As the various localisations of CiviCRM get traction, the first localised versions of documentation pages begin to show up – and this brings us to the issue of how to internationalise these of the CiviCRM strings (texts) that contain links to documentation pages so that when a given string is translated to, say, German, it also refers to the German version of the documentation page (if such is present).
…civicrm/mailing/subscribe?reset=1(for all mailing lists) and
…civicrm/mailing/subscribe?reset=1&gid=X(for a mailing list with group id of X). For example, these two URLs point to subscription pages on our Drupal demo installation: http://drupal.demo.civicrm.org/civicrm/mailing/subscribe?reset=1 (all mailing lists), http://drupal.demo.civicrm.org/civicrm/mailing/subscribe?reset=1&gid=2 (the Newsletter Subscribers list). If having a separate page is not really the best outcome, there’s a possibility of creating similar Drupal blocks. The simplest(?) way of doing this is to look at the sources of the above pages, strip them down as much as necessary and then create an HTML Dupal block from the resulting code.
I’m happy to report a PHP counterpart to imap2soap is coming in CiviCRM 2.2, so the handling of CiviMail’s return channel should be much easier in the future (ideally as simple as setting up a cronjob).
There are also other CiviMail improvements and changes in 2.2 (kudos to U.S. PIRG for their sponsorship!) which I plan to unveil in upcoming post(s), but let’s concentrate on the return channel for now.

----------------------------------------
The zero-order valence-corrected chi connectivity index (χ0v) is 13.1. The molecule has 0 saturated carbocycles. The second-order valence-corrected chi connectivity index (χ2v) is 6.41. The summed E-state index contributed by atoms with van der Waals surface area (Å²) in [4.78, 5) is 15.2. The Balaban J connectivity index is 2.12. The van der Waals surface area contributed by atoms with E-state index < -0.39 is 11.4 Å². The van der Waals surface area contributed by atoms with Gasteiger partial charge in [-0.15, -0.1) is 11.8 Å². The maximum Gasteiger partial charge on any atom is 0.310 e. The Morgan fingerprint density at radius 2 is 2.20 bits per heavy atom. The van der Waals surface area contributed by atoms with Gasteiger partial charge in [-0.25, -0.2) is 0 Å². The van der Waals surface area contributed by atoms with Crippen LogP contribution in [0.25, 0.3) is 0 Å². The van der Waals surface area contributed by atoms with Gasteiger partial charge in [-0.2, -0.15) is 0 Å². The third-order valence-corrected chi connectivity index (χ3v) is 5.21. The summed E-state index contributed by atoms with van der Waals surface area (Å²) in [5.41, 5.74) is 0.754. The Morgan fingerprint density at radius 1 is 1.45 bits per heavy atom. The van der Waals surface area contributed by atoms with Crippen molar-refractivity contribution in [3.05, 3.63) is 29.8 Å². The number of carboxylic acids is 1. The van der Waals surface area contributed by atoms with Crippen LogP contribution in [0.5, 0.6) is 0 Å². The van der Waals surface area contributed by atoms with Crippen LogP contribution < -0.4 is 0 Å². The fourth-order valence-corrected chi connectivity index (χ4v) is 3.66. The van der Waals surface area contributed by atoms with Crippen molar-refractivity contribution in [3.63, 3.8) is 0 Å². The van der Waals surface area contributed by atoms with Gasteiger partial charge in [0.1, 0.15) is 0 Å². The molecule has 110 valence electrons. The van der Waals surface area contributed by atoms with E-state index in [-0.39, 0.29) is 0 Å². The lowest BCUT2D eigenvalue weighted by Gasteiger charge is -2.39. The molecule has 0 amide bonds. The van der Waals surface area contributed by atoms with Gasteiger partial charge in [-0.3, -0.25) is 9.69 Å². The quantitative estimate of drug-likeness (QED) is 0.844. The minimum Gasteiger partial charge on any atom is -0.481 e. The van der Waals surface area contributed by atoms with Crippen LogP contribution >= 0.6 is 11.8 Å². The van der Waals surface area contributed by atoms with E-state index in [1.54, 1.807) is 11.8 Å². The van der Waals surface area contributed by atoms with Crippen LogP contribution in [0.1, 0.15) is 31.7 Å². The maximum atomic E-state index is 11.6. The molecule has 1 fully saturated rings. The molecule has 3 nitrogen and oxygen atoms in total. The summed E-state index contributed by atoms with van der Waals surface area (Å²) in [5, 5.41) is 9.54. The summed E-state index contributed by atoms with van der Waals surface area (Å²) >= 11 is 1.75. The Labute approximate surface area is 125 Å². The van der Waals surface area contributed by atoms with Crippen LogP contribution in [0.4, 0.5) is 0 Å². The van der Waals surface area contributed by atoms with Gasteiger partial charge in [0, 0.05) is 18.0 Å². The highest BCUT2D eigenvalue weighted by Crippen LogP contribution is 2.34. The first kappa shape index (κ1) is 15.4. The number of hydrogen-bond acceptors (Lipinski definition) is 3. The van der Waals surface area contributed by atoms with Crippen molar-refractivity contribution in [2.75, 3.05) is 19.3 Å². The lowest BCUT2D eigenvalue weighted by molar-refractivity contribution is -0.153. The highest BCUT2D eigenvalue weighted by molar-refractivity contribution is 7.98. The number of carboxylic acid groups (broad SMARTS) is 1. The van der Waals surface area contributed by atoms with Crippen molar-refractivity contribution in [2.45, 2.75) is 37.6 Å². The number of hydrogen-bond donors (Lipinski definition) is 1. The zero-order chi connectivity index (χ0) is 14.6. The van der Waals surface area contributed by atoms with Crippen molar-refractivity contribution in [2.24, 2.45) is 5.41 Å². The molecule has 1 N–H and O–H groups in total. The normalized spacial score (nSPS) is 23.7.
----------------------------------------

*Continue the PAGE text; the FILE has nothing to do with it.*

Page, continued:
Today was the second (and, unfortunately, last) day of the SF CiviCamp.
The day started with Rob Thorne’s presentation on using CiviCRM 1.x contacts as CCK fields and his work on CiviNode. Given that in the meantime all of CiviCRM, CCK and Views released version 2s, the outcome of the discussion was that it’s best to rewrite this code from scratch.
As most of the core CiviCRM team will be in San Francisco for this year’s Bay Area Drupal Camp, we’ve proposed two CiviCRM sessions: an introductory session on CiviCRM and its components for end-users, evaluators and administrators, and an advanced developer session on CiviCRM’s internal architecture, the use of APIs and general code overview of the project for developers.
The last part of my Summer of Code project was multi-langage editing of the internationalised fields. The aim of this task was to be able to edit all language versions of a given field (say, a given contact’s first name) in a centralised place.
Long time no blog – partly because I was traveling in the USA most of July, partly because we were busy finishing last CiviCRM 2.1 features.
As my Google Summer of Code project went past its midterm evaluations, I’m happy to report that the core of the multilingualisation mechanism will be a part of the upcoming CiviCRM 2.1 release.
For CiviCRM 2.1, the multilingual support will be rather basic, but still quite usable. You’ll be able to add language switching to you CiviCRM install, and once you switch from one language to another, certain fields will be able to have different values.
One of the issues to solve when implementing the view-based approach described in my previous post on the topic is how to make the current codebase be aware of when to use a view and when to keep operating on a table.